If the model does not satisfy ANOVA assumptions (normality in particular), if one-way, Kruskal-Wallis non-parametric test is recommended. But, what if you have multiple factors?
You can use a permutation test.
Form your hypothesis as a full and reduced model test and using the original data compute the F-statistic for the full and reduced model test (or another stat of interest).
Now compute the fitted values and residuals for the reduced model, then randomly permute the residuals and add them back to the fitted values, now do the full and reduced test on the permuted dataset and save the F-statistic (or other). Repeate this many times (like 1999).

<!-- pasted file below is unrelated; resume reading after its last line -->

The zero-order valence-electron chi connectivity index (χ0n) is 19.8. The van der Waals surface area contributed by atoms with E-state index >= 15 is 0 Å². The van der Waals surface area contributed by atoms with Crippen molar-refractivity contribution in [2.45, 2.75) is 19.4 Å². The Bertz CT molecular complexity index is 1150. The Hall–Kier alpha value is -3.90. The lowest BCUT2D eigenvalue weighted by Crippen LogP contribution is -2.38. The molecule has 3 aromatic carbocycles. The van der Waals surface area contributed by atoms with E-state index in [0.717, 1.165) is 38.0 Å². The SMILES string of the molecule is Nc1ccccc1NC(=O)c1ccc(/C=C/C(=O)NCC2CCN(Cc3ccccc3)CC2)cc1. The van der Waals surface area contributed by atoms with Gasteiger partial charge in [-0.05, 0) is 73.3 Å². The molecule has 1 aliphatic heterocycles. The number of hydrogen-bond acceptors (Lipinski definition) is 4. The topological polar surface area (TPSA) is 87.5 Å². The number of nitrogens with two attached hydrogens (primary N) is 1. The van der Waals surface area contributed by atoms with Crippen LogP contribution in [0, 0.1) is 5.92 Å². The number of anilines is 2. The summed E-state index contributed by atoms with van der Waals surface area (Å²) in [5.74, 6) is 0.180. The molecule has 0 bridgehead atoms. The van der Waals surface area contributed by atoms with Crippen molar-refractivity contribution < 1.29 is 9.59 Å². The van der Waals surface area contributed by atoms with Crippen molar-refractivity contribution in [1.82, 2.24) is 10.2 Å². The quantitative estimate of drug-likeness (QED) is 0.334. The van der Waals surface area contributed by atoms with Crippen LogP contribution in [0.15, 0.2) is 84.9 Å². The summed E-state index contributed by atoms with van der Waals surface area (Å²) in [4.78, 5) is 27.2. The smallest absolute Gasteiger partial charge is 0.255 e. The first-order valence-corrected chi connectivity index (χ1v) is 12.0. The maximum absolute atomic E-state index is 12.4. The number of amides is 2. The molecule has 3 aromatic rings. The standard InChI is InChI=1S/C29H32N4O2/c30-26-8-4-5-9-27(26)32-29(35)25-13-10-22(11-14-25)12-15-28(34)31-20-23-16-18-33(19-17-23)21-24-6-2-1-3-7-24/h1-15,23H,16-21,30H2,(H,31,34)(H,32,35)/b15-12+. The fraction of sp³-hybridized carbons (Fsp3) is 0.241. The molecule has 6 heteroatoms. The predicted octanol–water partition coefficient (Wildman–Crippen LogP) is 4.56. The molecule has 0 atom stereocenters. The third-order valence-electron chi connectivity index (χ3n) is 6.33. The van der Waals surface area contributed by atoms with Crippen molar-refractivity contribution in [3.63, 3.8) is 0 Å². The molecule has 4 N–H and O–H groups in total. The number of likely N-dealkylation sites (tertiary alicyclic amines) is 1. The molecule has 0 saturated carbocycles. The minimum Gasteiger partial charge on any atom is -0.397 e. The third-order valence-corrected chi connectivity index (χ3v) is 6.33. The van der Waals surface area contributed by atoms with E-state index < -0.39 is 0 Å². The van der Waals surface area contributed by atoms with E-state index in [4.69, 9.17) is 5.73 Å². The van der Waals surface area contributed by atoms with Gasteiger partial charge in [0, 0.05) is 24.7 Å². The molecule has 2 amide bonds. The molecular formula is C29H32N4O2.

The p-value is then the proportion of the statistics that are greater than or equal to the original statistic.
This can be used to test interactions or groups of terms including interactions.
The Kruskal-Wallis test is a special case of the proportional odds model. You can use the proportional odds model to model multiple factors, adjust for covariates, etc.
Friedman's test provides a non-parametric equivalent to a one-way ANOVA with a blocking factor, but can't do anything more complex than this.